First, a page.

Interesting but Risky
Martha Kargbo on what it’s like to be a journalist covering the election.
Being a journalist and covering Sierra Leone’s 2012 elections is very interesting, but risky.
Interesting, because almost all political candidates from the 10 registered parties suddenly want access to the media in order to sell their manifestos and agendas to the public.
Risky, because reporting the truth about election campaigns – when a party flouts an election code, or when opposition supporters or voters have their rights violated, for instance – can lead to harassment, violent attacks, and death threats from the perpetrators of these acts.
During elections, violence usually breaks out between the two main parties: the governing All People’s Congress (APC), and the opposition Sierra Leone People’s Party (SLPP). Incumbents take advantage of their positions and use the police to their advantage, which leads to violations of voters’ rights – especially for supporters of the opposition. Often, this leads to opposition supporters trying to defend themselves without going through the legal procedures. In September 2011, an APC supporter stoned the opposition SLPP presidential candidate, and the opposition, in turn, burned down the APC party office in the district.
Before 2002, journalists covering elections were not considered important in the election process because the media was not well established. There were not many media houses, and few could be heard throughout the country. But during the election campaign in 2002, politicians started to see the media – especially radio – as a very important channel to sell their agendas.
However, since 2002, politicians have also come to believe that bad press against their parties will make them lose elections. The SLPP believes that it lost the 2007 election to the APC because of bad press it received in stories on corruption published by Peep Magazine and the Standard Times newspaper.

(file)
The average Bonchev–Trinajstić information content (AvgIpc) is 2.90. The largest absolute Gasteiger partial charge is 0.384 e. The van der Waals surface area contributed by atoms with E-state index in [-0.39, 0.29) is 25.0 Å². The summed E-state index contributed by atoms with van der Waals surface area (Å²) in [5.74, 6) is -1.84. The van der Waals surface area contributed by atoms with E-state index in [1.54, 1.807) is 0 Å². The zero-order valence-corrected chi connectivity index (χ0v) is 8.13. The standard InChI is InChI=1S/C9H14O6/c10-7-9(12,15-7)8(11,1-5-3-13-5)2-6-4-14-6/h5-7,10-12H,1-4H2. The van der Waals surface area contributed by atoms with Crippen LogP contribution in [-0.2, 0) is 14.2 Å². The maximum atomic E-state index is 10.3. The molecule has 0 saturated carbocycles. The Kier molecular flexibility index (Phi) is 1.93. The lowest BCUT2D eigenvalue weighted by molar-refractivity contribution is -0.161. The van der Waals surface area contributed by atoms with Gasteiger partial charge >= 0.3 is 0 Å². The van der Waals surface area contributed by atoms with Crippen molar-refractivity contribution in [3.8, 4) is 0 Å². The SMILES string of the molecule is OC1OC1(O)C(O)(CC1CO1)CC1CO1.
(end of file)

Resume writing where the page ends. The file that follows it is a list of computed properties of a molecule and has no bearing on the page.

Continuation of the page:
For this reason, reporting anything odd against any politician or political party can endanger your life as a journalist.
For example, I invited the minister of presidential and public affairs, Alpha Kanu, who alleges that seven journalists were manhandled at an opposition SLPP rally, to be a guest on my radio show on Premier Tok Radio on Oct. 11. He promised to come on the show, but did not show up. By the end of the program, listeners who called and texted realized that the minister’s story was not the truth. The next day, the minister, quite annoyed, called me to complain that I was not fair when I told listeners that he did not show up for my radio show.
My talk shows are on human rights and good governance, so most callers perceive me as being too critical of the government. Lately, I have started receiving strange phone calls. I have now had to change my route home because I leave work at 11pm and am afraid of being attacked.
In Sierra Leone, journalists are poorly paid, or sometimes not paid at all. Those of us who are paid can hardly take care of our basic needs with our salary. For this reason, many journalists associate themselves with political parties for monetary gains, which makes it difficult for them to be impartial.
The two main political parties have both offered to pay my expenses if I report on their campaigns outside the capital city. I have always declined their offers.
Journalists who are paid by their media organizations are sometimes accused of favouring opposition political parties. At my radio station, most of our programs are based on good governance. Recently, the secretary-general of the governing APC, Victor Foe, came on my talk show and accused the station – and me – of being biased, because most of the callers and text messages were against him.
I hope to see a situation in which journalists will be allowed to practice without being subject to political interference or threats, instead of one where journalists receive money from politicians. I hope media organizations start paying their journalists, as well.